History of water at the Cape since the European invasion
When the Dutch East India Company established the European colony that was to become Cape Town in 1652, the invaders drew water from the stream flowing down Table Mountain's Platteklip Gorge. They called it Varsche River. It provided the settlement and passing ships fresh drinking water.
In 1660 Jan van Riebeeck, the governor, installed irrigation furrows, and dug deeper into the stream-bed. It soon became a canal, or a 'gracht' that flowed down to the Table Bay jetty.
There, a small dam was built to make it easier to fill water casks. Ten years later a cistern was constructed. Soon a network of canals crisscrossed the growing town, the remnants of which are still apparent in some Cape Town street names like 'Heerengracht' and 'Buitengracht.'
Windblown dust and dirt from the settlement rendered the water undrinkable. Willem Adrian van der Stel piped water from the foot of the mountain to a fountain in town. A well in Greenmarket Square augmented the town's water supply.
With the 1806 onset of British rule a reservoir was built in Hof Street. It held 250 000 gallons (946 352 litres) Supply infrastructure grew with a main pipe down Long Street. Water was also pumped from underground springs. Most household water was carried from public fountains by slaves.
By 1840, with Platteklip having dried up, a new reservoir was needed to harvest winter rain.
Despite better understanding of the role of water-borne disease, the town by many accounts was filthy. Finances were not made available to curb the stench of open sewers and the illnesses that spread from them.
In 1880 the 40 million gallon (150 million litres) Molteno Reservoir was completed. It remained empty while the region was gripped by drought. Water released to households came every second day for three hours. Two years later when eventually the rains fell, the reservoir burst. The city's water supply remained in crisis.
John Gamble, a young Oxford trained engineer was appointed to advise on irrigation and water supply in the colony. He set up a system of weather stations and water gauges throughout the Cape. Identifying the back plateau of Table Mountain as the best catchment area, he planned to pipe water off it down through the western flank of the mountain known as the Twelve Apostles, and along the base into Cape Town city's Molteno Reservoir.
Gamble left the colony before action was taken. The plan was revived by Thomas Cairncross, the newly appointed City Engineer in 1891. Water from the Disa Riva, flowing from the Back Table, was diverted into the new Twelve Apostles pipe.
By the late 1880s it was realized that a dam would have to be built on the mountain to satisfy Cape Town's demand for water. A young Scott, Thomas Stwart, the engineer behind several Cape water schemes, including a reservoir behind Table Mountain at Constantia Nek, was commissioned.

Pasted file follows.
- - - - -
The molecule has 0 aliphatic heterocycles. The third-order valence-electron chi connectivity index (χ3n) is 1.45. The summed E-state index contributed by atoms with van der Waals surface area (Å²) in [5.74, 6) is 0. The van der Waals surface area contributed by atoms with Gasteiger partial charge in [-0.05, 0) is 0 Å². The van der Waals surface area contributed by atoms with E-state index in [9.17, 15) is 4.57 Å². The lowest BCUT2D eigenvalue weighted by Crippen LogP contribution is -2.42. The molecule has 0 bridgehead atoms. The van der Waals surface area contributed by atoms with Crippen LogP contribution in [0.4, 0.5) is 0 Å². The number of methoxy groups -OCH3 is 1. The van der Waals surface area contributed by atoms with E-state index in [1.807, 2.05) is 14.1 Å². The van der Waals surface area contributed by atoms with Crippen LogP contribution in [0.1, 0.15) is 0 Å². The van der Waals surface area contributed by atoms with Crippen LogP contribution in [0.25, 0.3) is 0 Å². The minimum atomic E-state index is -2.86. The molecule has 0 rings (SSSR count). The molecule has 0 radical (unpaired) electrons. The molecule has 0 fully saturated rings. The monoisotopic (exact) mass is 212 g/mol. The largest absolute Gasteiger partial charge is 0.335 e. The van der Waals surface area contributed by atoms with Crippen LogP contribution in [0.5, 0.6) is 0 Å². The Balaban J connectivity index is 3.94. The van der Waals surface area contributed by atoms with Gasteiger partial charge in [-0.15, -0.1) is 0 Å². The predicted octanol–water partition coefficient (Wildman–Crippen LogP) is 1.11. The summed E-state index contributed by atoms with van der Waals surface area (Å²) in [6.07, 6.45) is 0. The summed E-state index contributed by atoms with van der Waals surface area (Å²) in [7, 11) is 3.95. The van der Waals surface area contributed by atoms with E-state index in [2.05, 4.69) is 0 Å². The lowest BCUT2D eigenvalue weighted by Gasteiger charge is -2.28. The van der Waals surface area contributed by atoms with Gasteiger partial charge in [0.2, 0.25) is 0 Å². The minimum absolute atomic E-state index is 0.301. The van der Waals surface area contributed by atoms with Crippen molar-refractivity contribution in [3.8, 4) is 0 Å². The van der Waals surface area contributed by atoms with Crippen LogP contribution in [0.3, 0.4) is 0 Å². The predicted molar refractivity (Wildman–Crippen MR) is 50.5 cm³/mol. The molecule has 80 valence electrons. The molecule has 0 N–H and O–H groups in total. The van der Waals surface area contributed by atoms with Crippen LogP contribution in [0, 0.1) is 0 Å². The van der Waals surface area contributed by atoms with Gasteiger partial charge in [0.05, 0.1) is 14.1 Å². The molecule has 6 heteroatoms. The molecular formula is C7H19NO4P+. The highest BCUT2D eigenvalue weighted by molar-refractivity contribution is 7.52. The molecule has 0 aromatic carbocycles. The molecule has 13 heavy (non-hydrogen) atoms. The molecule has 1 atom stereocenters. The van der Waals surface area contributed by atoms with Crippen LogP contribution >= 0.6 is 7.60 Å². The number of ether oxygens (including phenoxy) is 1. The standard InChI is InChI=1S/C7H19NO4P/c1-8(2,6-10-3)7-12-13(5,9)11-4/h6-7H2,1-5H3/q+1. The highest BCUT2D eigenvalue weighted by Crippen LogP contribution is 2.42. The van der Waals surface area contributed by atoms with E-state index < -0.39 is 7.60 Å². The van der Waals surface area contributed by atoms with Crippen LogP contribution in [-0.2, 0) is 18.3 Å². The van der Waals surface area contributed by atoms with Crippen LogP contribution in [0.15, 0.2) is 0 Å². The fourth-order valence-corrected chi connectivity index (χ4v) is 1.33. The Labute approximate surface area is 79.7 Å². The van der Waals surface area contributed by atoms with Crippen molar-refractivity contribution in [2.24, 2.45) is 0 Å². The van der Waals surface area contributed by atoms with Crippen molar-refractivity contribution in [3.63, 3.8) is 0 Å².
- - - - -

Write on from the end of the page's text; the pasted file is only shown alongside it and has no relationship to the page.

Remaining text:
He planned to dam the Disa River that feeds the gorge river that flows into Hout Bay.
Construction of Woodhead Dam
Material was lugged from Kloof Nek along the Pipe Track. A cable way was rigged up Kasteelspoort to haul heavy gear, coal and cement that couldn't be taken up by porters scrambling up the ravine.
At the top rail tracks were installed to the building site. Mules pulled laden trolleys along them. Accommodation for five hundred workers was set up, as well as a bank, post office and a football field. Scottish machinery, stonemasons and quarrymen were brought over as there had never been an undertaking of this sort done in South Africa. Local labourers who provided the basic grunt work found it difficult to understand their accent.
In 1894 foundations deep into the mountain were excavated. Sir John Woodhead, Cape Town's mayor laid the last stone in 1897.
More Dams for Cape Town needed
With Cape Town's booming population it was soon realized that a second dam would have to be built. Stewart regathered the team to build the Hely-Hutchinson (named after the governor of the Cape) and three smaller dams. Instead of mules, a locomotive was brought up and assembled, and called the Mount Meg. It is still on the mountain housed in the museum near the Hely-Hutchinson.
The Hely-Hutchinson, after a delay because of the Anglo Boer War, was completed in 1904. It was already apparent that new far bigger dams, beyond the city, were now going to have to be built.
Currently the five dams that were eventually completed on Table Mountain are capable of piping down less than one percent of Cape Town's needs.
Loss of Pride
Sir Percy Fitzpatrick hiked up Table Mountain one February before the dams were built. At the future site of Woodhead reservoir he is said to have commented that red disas covered it like a scarlet blanket. The dams' construction meant that their principal habitat was destroyed. But while we have been deprived of the sight of the Pride of Table Mountain at its most fecund, Red Disa spotting is now thrilling for its rarity.
Mountain Club of SA Journal article 1897
What lives in Table Mountain's Resevoirs?
The Woodhead Dam as well as other reservoirs and lakes in fynbos-land have little in the way of noticeable life.
Tannin, and chemicals that make the fynbos unpleasant-smelling to browsing animals, leach from decomposing plants. That turns the mountain water acidic. The water in Table Mountain reservoirs is, says The Fynbos Guy, "basically, weak carbolic acid. There is freshwater life but it's highly specialised, with much lower biomass than 'normal' wetlands."
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